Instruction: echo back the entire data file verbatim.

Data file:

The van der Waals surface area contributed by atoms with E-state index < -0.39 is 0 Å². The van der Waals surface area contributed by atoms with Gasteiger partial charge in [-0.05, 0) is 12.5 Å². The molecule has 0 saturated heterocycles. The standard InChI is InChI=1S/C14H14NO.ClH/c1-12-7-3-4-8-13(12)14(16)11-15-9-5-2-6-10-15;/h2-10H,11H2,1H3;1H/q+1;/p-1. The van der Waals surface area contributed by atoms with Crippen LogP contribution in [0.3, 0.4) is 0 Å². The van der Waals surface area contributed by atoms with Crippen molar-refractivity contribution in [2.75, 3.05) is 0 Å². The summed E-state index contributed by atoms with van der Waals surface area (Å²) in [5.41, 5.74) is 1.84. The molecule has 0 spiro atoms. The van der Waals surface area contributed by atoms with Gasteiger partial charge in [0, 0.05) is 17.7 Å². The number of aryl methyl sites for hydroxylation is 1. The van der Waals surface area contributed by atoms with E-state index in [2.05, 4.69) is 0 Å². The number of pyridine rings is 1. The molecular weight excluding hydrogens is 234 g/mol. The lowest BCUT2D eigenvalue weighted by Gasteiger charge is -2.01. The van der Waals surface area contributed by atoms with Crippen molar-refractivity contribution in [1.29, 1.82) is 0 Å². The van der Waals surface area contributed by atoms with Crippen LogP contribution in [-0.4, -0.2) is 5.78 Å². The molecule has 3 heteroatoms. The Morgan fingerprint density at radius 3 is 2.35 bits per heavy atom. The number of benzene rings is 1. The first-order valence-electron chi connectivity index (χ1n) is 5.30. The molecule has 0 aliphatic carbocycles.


The van der Waals surface area contributed by atoms with E-state index < -0.39 is 0 Å². The van der Waals surface area contributed by atoms with Gasteiger partial charge in [-0.05, 0) is 12.5 Å². The molecule has 0 saturated heterocycles. The standard InChI is InChI=1S/C14H14NO.ClH/c1-12-7-3-4-8-13(12)14(16)11-15-9-5-2-6-10-15;/h2-10H,11H2,1H3;1H/q+1;/p-1. The van der Waals surface area contributed by atoms with Crippen LogP contribution in [0.3, 0.4) is 0 Å². The van der Waals surface area contributed by atoms with Crippen molar-refractivity contribution in [2.75, 3.05) is 0 Å². The summed E-state index contributed by atoms with van der Waals surface area (Å²) in [5.41, 5.74) is 1.84. The molecule has 0 spiro atoms. The van der Waals surface area contributed by atoms with Gasteiger partial charge in [0, 0.05) is 17.7 Å². The number of aryl methyl sites for hydroxylation is 1. The van der Waals surface area contributed by atoms with E-state index in [2.05, 4.69) is 0 Å². The number of pyridine rings is 1. The molecular weight excluding hydrogens is 234 g/mol. The lowest BCUT2D eigenvalue weighted by Gasteiger charge is -2.01. The van der Waals surface area contributed by atoms with Crippen molar-refractivity contribution in [1.29, 1.82) is 0 Å². The van der Waals surface area contributed by atoms with Crippen LogP contribution in [-0.4, -0.2) is 5.78 Å². The molecule has 3 heteroatoms. The Morgan fingerprint density at radius 3 is 2.35 bits per heavy atom. The number of benzene rings is 1. The first-order valence-electron chi connectivity index (χ1n) is 5.30. The molecule has 0 aliphatic carbocycles.